The US diet has changed dramatically in the last 200 years. Many of these changes stem from a single factor: the industrialization and commercialization of the American food system. We've outsourced most of our food preparation, placing it into the hands of professionals whose interests aren't always well aligned with ours.
It's hard to appreciate just how much things have changed, because none of us were alive 200 years ago. To help illustrate some of these changes, I've been collecting statistics on US diet trends. Since sugar is the most refined food we eat in quantity, and it's a good marker of processed food consumption, naturally I wanted to get my hands on sugar intake statistics-- but solid numbers going back to the early 19th century are hard to come by! Of all the diet-related books I've read, I've never seen a graph of year-by-year sugar intake going back more than 100 years.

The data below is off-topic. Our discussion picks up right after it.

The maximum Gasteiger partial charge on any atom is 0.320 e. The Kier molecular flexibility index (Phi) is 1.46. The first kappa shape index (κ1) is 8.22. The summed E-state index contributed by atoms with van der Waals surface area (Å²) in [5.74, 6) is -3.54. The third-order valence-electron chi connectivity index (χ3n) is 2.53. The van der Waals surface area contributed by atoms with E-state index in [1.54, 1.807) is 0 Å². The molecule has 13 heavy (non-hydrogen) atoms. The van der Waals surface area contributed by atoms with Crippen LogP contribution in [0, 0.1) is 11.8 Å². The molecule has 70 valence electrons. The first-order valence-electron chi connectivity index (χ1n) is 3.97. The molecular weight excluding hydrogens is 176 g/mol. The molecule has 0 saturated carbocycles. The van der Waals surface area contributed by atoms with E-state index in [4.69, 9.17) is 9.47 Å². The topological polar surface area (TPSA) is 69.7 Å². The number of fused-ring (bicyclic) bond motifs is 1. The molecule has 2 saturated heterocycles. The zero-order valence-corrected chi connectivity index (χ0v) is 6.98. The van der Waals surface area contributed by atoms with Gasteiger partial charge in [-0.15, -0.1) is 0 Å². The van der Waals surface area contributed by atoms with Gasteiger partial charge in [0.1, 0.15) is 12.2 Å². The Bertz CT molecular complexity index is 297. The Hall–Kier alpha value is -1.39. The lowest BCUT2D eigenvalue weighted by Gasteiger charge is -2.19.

A gentleman by the name of Jeremy Landen and I eventually tracked down some outstanding statistics from old US Department of Commerce reports and the USDA: continuous yearly sweetener sales from 1822 to 2005, which have appeared in two of my talks but I have never seen graphed anywhere else*. These numbers represent added sweeteners such as cane sugar, high-fructose corn syrup and maple syrup, but not naturally occurring sugars in fruit and vegetables. Behold:
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